# Implement neural network from scratch for binary classification

Build a single-layer neural network model for binary data classification
python
pytorch
machine-learning
Author

Pushkar G. Ghanekar

Published

February 5, 2021

In this notebook I build a simple neural network, having a single hidden layer. Next, I compare this model for its classification accuracy to a boilerplate logistic regression.

• Implement a 2-class classification neural network with a single hidden layer
• Use units with a non-linear activation function, such as tanh
• Compute the cross entropy loss
• Implement forward and backward propagation

This notebook was inspired by Andrew Ng’s Deep Learning Specialization tutorial on Coursera

# Package imports
import numpy as np
import matplotlib.pyplot as plt
import sklearn
import sklearn.datasets as datasets
import sklearn.linear_model

import copy as copy

%config InlineBackend.figure_format = 'retina'
%config InlineBackend.print_figure_kwargs={'facecolor' : "w"}

np.random.seed(42) # set a seed so that the results are consistent

## Dataset

Code to make spirals is adapted from:

http://cs231n.github.io/neural-networks-case-study/

N = 400 # number of points per class
D = 2 # dimensionality
K = 2 # number of spokes

X = np.zeros((N*K,D)) # data matrix (each row = single example)
Y = np.zeros(N*K, dtype='int') # class labels

for j in range(K):
ix = range(N*j,N*(j+1))
r = np.linspace(0, 1, N) # radius
t = np.linspace(j*4.2, (j+1)*4.2, N) + np.random.randn(N)*0.2 # theta
X[ix] = np.c_[r*np.sin(t), r*np.cos(t)]
Y[ix] = (0 if j % 2 == 0 else 1)

X = copy.deepcopy(X.T)
Y = copy.deepcopy(Y.reshape(-1,1).T)
fig, ax = plt.subplots(1,1, figsize=(8,8))

# lets visualize the data:
ax.scatter(X[0, :], X[1, :], c=Y.ravel(), s=40, cmap=plt.cm.Spectral)
ax.set_xlabel('$X_1$')
ax.set_ylabel('$X_2$')
ax.set_title('Visualize data')
Text(0.5, 1.0, 'Visualize data')

shape_X = X.shape
shape_Y = Y.shape

print ('The shape of X is: ' + str(shape_X))
print ('The shape of Y is: ' + str(shape_Y))
The shape of X is: (2, 800)
The shape of Y is: (1, 800)

## Simple Logistic Regression

Before building a full neural network, lets first see how logistic regression performs on this problem. You can use sklearn’s built-in functions to do that. Run the code below to train a logistic regression classifier on the dataset.

# Train the logistic regression classifier
clf = sklearn.linear_model.LogisticRegression();
clf.fit(X.T, Y.ravel());

Convenience function to plot a decision boundary for the classification model

def plot_decision_boundary(func, x_input, y_input):
xx_1, xx_2 = np.mgrid[np.min(x_input[:,0]):np.max(x_input[:,0]):.01, np.min(x_input[:,1]):np.max(x_input[:,1]):.01]
grid = np.c_[xx_1.ravel(), xx_2.ravel()]
y_pred_grid = func(grid).reshape(xx_1.shape)
y_pred = func(x_input)

fig, ax = plt.subplots(figsize=(10, 10))
contour = ax.contourf(xx_1, xx_2, y_pred_grid, alpha=0.7, cmap="Spectral")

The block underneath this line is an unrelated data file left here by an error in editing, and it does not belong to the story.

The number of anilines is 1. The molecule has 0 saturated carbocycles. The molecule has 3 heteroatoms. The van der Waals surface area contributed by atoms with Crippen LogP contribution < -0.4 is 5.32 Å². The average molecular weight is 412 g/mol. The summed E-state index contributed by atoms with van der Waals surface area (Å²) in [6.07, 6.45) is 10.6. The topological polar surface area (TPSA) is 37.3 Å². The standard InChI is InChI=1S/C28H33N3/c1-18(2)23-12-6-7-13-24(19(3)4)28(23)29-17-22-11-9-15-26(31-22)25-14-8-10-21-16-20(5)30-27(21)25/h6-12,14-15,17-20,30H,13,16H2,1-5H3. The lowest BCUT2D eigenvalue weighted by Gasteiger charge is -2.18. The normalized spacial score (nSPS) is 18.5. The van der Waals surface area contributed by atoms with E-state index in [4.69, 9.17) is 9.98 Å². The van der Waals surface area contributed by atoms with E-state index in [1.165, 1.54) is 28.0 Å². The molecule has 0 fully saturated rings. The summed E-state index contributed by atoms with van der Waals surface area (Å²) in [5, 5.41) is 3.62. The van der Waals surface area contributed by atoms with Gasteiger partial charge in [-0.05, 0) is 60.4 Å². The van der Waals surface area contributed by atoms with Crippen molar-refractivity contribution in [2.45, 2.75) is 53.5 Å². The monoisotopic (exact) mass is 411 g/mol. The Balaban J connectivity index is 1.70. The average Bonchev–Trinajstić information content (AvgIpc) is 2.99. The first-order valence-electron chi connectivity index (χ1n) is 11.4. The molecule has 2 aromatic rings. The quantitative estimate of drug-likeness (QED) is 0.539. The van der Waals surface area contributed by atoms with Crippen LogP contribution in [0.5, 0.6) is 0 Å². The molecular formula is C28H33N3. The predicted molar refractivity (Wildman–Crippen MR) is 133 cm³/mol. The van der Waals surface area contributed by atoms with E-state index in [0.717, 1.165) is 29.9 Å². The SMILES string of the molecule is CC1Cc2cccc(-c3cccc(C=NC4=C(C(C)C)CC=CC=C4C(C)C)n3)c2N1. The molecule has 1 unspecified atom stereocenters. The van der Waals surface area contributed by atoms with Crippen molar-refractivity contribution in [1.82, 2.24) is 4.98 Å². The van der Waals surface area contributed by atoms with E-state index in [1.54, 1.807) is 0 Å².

ax.scatter(x_input[:,0], x_input[:, 1], c=y_pred, s=50, cmap="Spectral", edgecolor="white", linewidth=1)

lims = [np.min([ax.get_xlim(), ax.get_ylim()]),  # min of both axes
np.max([ax.get_xlim(), ax.get_ylim()]),  # max of both axes
]
ax.set(aspect='equal',
xlim=(np.min(x_input[:,0]), np.max(x_input[:,0])), ylim=(np.min(x_input[:,1]),np.max(x_input[:,1])),
xlabel="$X_1$", ylabel="$X_2$")
plot_decision_boundary(lambda x: clf.predict(x), X.T, Y.T)
plt.title("Logistic Regression")
Text(0.5, 1.0, 'Logistic Regression')

# Print accuracy
LR_predictions = clf.predict(X.T)
print ('Accuracy of logistic regression: %d ' % float((np.dot(Y, LR_predictions) + np.dot(1-Y, 1-LR_predictions))/float(Y.size)*100) +
'% ' + "(percentage of correctly labelled datapoints)")
Accuracy of logistic regression: 66 % (percentage of correctly labelled datapoints)

Interpretation: The dataset is not linearly separable, so logistic regression doesn’t perform well. Hopefully a neural network will do better.

## Neural Network model

Logistic regression did not work well on the dataset. Let’s train a Neural Network with a single hidden layer and see if it does any better.

Here is basic framework for the model:

Mathematically:

For one example $$x^{(i)}$$:

$z^{[1] (i)} = W^{[1]} x^{(i)} + b^{[1]}\tag{1}$

$a^{[1] (i)} = \tanh(z^{[1] (i)})\tag{2}$

$z^{[2] (i)} = W^{[2]} a^{[1] (i)} + b^{[2]}\tag{3}$

$\hat{y}^{(i)} = a^{[2] (i)} = \sigma(z^{ [2] (i)})\tag{4}$

$y^{(i)}_{prediction} = \begin{cases} 1 & \mbox{if } a^{[2](i)} > 0.5 \\ 0 & \mbox{otherwise } \end{cases}\tag{5}$

Given the predictions on all the examples, you can also compute the cost $$J$$ as follows:

$J = - \frac{1}{m} \sum\limits_{i = 0}^{m} \large\left(\small y^{(i)}\log\left(a^{[2] (i)}\right) + (1-y^{(i)})\log\left(1- a^{[2] (i)}\right) \large \right) \small \tag{6}$

The general methodology to build a Neural Network is to: 1. Define the neural network structure ( # of input units, # of hidden units, etc). 2. Initialize the model’s parameters 3. Loop: - Implement forward propagation - Compute loss - Implement backward propagation to get the gradients - Update parameters (gradient descent)

### Defining the neural network structure

Define three variables:

- n_x: the size of the input layer
- n_h: the size of the hidden layer (set this to 4)
- n_y: the size of the output layer
def layer_sizes(X, Y, n_h=4):
"""
Arguments:
X -- input dataset of shape (input size, number of examples)
Y -- labels of shape (output size, number of examples)

Returns:
n_x -- the size of the input layer
n_h -- the size of the hidden layer
n_y -- the size of the output layer
"""